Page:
**Award** (May 15, 2010) We are proud to announce that this year, our workshop will provide travel award to support researcher attending KDD-2010 [check details].
The following are are the student travel fellowship awardee (thanks to NSF and IBM):
Xintian Yang, Ohio State University
**New** The program schedule is available here.
Due to the explosion of various data, there has been an increasing demand for scalable machine learning and data mining algorithms in many applications, such as medical informatics, telecommunications, social network analysis, and e-commerce. We are interested in investigating the scalability and efficiency of existing machine learning and data mining algorithms with respect to both theoretical and experimental perspectives. We seek papers in the following topics:
David A. Ferrucci, Department Group Manager, IBM T.J. Watson Research Center
Talk Title: Build Watson: An Overview of DeepQA for The Jeopardy! Challenge
Abstract: Computer systems that can directly and accurately answer peoples' questions over a broad domain of human knowledge have been envisioned by scientists and writers since the advent of computers themselves. Open domain question answering holds tremendous promise for facilitating informed decision making over vast volumes of natural language content. Applications in business intelligence, healthcare, customer support, enterprise knowledge management, social computing, science and government would all benefit from deep language processing. The DeepQA project (www.ibm.com/deepqa) is aimed at exploring how advancing and integrating Natural Language Processing (NLP), Information Retrieval (IR), Machine Learning (ML), and massively parallel computation and Knowledge Representation and Reasoning (KR&R) can greatly advance open-domain automatic Question Answering. An exciting proof-point in this challenge is to develop a computer system that can successfully compete against top human players at the Jeopardy! quiz show (www.jeopardy.com). Attaining champion-level performance Jeopardy! requires a computer system to rapidly and accurately answer rich open-domain questions, and to predict its own performance on any given category/question. The system must deliver high degrees of precision and confidence over a very broad range of knowledge and natural language content with a 3-second response time. To do this DeepQA evidences and evaluates many competing hypotheses. A key to success is automatically learning and combining accurate confidences across an array of complex algorithms and over different dimensions of evidence. Accurate confidences are needed to know when to “buzz in” against your competitors and how much to bet. High precision and accurate confidence computations are just as critical for providing real value in business settings where helping users focus on the right content sooner and with greater confidence can make all the difference. The need for speed and high precision demands a massively parallel computing platform capable of generating, evaluating and combing 1000’s of hypotheses and their associated evidence. In this talk I will introduce the audience to the Jeopardy! Challenge and describe our technical approach and our progress on this grand-challenge problem.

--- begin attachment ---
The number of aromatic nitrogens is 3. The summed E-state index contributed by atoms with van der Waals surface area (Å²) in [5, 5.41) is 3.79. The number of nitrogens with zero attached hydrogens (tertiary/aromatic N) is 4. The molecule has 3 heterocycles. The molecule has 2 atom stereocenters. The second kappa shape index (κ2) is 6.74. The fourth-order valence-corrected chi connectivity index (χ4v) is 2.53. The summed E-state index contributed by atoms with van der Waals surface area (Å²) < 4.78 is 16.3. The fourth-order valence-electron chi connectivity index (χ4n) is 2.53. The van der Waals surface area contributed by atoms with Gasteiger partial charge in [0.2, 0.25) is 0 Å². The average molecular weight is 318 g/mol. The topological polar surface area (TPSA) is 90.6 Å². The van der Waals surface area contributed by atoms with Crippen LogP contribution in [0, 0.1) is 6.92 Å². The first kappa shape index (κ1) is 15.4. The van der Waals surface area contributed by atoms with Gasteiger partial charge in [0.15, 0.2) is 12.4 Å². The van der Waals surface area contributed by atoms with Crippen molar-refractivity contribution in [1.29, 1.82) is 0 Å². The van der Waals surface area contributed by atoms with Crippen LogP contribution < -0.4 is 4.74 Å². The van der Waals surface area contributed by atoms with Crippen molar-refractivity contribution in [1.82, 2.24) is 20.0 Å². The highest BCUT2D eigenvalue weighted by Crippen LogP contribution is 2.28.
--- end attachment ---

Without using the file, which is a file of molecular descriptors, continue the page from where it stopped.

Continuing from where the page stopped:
Speaker Bio: Dr. David Ferrucci is a Research Staff Member at IBM’s T.J. Watson’s Research Center and where he leads the Semantic Analysis and Integration department. His research focuses on technologies for discovering knowledge in natural language and for leveraging the results in a variety of intelligent search and knowledge management solutions. He has been the Principal Investigator (PI) on several government-funded research programs on automatic question answering, intelligent systems and saleable text analytics. His team consists of 25 researchers and software engineers specializing in the areas of Natural Language Processing (NLP), Software Architecture, Information Retrieval, Machine Learning and Knowledge Representation and Reasoning (KR&R). Dr. Ferrucci, as chief architect, led the UIMA project at IBM and chaired the UIMA standards committee at OASIS. UIMA is a software framework and open standard used by industry and academia for integrating, deploying and scaling advanced text and multi-modal analytics. The UIMA framework is deployed in IBM products and has been contributed to Apache open-source to facilitate broader adoption and development. UIMA helped lay the foundation for doing large-scale, collaborative unstructured information research. In 2007, Dr. Ferrucci took on the Jeopardy! Challenge – tasked to create a computer system that can rival human champions at the game of Jeopardy!. As the PI for the exploratory research project dubbed DeepQA, he focused on advancing automatic, open-domain question answering using massively parallel evidence based hypothesis generation and evaluation. He explored the feasibility, won the support for and has set and driven the technical agenda for the Jeopardy! Challenge. He engaged top university researchers in the field to help explore better ways to openly and collaboratively accelerate research at a workshop on the open advancement of Question Answering. By building on UIMA, on key university collaborations and by taking bold research, engineering and management steps, he led his team to integrate and advance many search, NLP and semantic technologies to deliver results that have out-performed all expectations and have demonstrated world-class performance at a task previously thought insurmountable with the current state-of-the-art. Watson, the computer system built by Ferrucci’s team is now competing with top Jeopardy! players. Next steps are to demonstrate how DeepQA can help make dramatic advances for intelligent decision support in areas including medicine, government and law. Dr. Ferrucci graduated from Manhattan College with a BS in Biology and from Rensselaer Polytechnic Institute in 1994 with a PhD in Computer Science specializing in knowledge representation and reasoning. He is published in the areas of AI, KR&R, NLP and automatic question answering.